Anne Gilchrist and Walt Whitman

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D. McKay, 1900 - 89 Seiten
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Seite 19 - Come lovely and soothing death, Undulate round the world, serenely arriving, arriving, In the day, in the night, to all, to each, Sooner or later delicate death. Praised be the fathomless universe, For life and joy, and for objects and knowledge curious, And for love, sweet love — but praise! praise! praise! For the sure-enwinding arms of cool-enfolding death.
Seite 79 - I speak the pass-word primeval, I give the sign of democracy, By God! I will accept nothing which all cannot have their counterpart of on the same terms.
Seite 63 - The man of science seeks truth as a remote and unknown benefactor ; he cherishes and loves it in his solitude ; the poet, singing a song in which all human beings join with him, rejoices in the presence of truth as our visible friend and hourly companion.
Seite 77 - I hear and behold God in every object, yet understand God not in the least, Nor do I understand who there can be more wonderful than myself.
Seite 74 - I exist as I am, that is enough, If no other in the world be aware I sit content, And if each and all be aware I sit content. One world is aware and by far the largest to me, and that is myself, And whether I come to my own to-day or in ten thousand or ten million years, I can cheerfully take it now, or with equal cheerfulness I can wait.
Seite 75 - To take your lovers on the road with you, for all that you leave them behind you, To know the universe itself as a road, as many roads, as roads for traveling souls.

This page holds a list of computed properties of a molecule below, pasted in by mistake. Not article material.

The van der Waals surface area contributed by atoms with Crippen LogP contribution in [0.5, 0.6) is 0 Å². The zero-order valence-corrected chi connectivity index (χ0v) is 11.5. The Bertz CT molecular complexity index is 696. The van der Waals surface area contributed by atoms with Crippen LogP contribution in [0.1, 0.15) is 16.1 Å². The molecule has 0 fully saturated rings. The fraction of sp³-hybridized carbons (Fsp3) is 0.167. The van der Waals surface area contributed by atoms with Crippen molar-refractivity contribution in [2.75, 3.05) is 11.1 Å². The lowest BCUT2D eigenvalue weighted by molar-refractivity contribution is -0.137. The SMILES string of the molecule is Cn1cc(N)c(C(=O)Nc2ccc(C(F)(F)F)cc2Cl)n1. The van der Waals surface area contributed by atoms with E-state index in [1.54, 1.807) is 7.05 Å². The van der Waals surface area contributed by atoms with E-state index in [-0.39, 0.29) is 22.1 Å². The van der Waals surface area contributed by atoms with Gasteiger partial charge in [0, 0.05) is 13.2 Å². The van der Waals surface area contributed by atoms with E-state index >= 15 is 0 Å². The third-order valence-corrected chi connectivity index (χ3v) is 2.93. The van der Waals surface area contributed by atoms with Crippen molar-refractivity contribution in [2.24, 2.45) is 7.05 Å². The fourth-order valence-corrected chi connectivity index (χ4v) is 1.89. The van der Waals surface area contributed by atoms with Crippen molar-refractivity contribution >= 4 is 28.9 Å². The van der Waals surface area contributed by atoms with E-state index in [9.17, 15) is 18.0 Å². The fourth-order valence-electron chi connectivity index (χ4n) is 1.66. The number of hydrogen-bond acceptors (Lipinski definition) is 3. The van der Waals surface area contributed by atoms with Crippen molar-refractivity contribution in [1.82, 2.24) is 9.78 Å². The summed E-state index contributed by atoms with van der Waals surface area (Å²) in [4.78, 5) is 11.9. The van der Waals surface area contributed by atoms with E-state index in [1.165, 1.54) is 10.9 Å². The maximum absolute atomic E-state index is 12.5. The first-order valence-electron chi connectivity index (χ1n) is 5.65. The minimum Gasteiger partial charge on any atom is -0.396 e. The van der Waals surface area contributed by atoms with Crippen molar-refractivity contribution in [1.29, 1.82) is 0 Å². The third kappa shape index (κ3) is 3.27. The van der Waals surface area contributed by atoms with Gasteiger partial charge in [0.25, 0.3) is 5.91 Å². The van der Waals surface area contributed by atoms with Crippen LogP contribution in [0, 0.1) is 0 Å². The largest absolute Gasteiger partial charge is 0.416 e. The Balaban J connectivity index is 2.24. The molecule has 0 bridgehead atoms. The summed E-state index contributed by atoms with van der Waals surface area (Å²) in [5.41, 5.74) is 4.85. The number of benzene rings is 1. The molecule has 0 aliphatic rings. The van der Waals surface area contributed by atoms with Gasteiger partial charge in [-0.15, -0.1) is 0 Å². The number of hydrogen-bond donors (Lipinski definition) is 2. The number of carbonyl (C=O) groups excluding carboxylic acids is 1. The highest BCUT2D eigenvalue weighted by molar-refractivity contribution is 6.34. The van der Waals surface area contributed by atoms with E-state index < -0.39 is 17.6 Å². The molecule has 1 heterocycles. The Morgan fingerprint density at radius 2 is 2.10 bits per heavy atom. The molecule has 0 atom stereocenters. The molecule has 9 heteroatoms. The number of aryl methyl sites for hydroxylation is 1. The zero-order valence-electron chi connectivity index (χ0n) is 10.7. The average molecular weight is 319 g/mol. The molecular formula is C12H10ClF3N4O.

Seite 75 - My foothold is tenon'd and mortis'd in granite, I laugh at what you call dissolution, And I know the amplitude of time.
Seite 64 - Rise after rise bow the phantoms behind me, Afar down I see the huge first Nothing, I know I was even there, I waited unseen and always, and slept through the lethargic mist, And took my time, and took no hurt from the fetid carbon.
Seite 63 - Men of science should ever create any material revolution, direct or indirect, in our condition, and in the impressions which we habitually receive, the Poet will sleep then no more than at present; he will be ready to follow the steps of the Man of science, not only in those general indirect effects, but he will be at his side, carrying sensation into the midst of the objects of the science itself.
Seite 66 - To me every hour of the light and dark is a miracle, Every cubic inch of space is a miracle, Every square yard of the surface of the earth is spread with the same, Every foot of the interior swarms with the same.

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